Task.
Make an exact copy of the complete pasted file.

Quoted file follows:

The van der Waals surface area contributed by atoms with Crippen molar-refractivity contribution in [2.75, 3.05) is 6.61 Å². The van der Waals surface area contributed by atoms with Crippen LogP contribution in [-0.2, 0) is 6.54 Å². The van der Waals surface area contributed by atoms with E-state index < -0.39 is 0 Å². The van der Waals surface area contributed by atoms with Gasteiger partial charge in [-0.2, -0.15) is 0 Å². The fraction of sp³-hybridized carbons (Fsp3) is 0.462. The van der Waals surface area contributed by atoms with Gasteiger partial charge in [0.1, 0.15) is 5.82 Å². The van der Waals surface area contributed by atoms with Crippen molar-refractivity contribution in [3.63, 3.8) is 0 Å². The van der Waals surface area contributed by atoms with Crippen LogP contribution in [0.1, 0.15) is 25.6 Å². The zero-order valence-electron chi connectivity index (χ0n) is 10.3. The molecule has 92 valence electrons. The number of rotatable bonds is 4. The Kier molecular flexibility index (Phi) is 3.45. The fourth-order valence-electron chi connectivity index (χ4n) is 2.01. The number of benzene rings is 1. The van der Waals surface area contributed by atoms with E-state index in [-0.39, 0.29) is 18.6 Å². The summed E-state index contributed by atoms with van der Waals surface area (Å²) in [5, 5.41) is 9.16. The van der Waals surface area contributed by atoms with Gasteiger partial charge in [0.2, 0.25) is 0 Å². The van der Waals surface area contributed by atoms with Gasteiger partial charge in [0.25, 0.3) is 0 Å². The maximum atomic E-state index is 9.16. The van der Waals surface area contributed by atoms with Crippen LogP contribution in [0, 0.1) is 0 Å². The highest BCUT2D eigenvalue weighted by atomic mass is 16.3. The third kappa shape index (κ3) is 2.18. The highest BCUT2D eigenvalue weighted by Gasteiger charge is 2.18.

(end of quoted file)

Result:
The van der Waals surface area contributed by atoms with Crippen molar-refractivity contribution in [2.75, 3.05) is 6.61 Å². The van der Waals surface area contributed by atoms with Crippen LogP contribution in [-0.2, 0) is 6.54 Å². The van der Waals surface area contributed by atoms with E-state index < -0.39 is 0 Å². The van der Waals surface area contributed by atoms with Gasteiger partial charge in [-0.2, -0.15) is 0 Å². The fraction of sp³-hybridized carbons (Fsp3) is 0.462. The van der Waals surface area contributed by atoms with Gasteiger partial charge in [0.1, 0.15) is 5.82 Å². The van der Waals surface area contributed by atoms with Crippen molar-refractivity contribution in [3.63, 3.8) is 0 Å². The van der Waals surface area contributed by atoms with Crippen LogP contribution in [0.1, 0.15) is 25.6 Å². The zero-order valence-electron chi connectivity index (χ0n) is 10.3. The molecule has 92 valence electrons. The number of rotatable bonds is 4. The Kier molecular flexibility index (Phi) is 3.45. The fourth-order valence-electron chi connectivity index (χ4n) is 2.01. The number of benzene rings is 1. The van der Waals surface area contributed by atoms with E-state index in [-0.39, 0.29) is 18.6 Å². The summed E-state index contributed by atoms with van der Waals surface area (Å²) in [5, 5.41) is 9.16. The van der Waals surface area contributed by atoms with Gasteiger partial charge in [0.2, 0.25) is 0 Å². The van der Waals surface area contributed by atoms with Gasteiger partial charge in [0.25, 0.3) is 0 Å². The maximum atomic E-state index is 9.16. The van der Waals surface area contributed by atoms with Crippen LogP contribution in [0, 0.1) is 0 Å². The highest BCUT2D eigenvalue weighted by atomic mass is 16.3. The third kappa shape index (κ3) is 2.18. The highest BCUT2D eigenvalue weighted by Gasteiger charge is 2.18.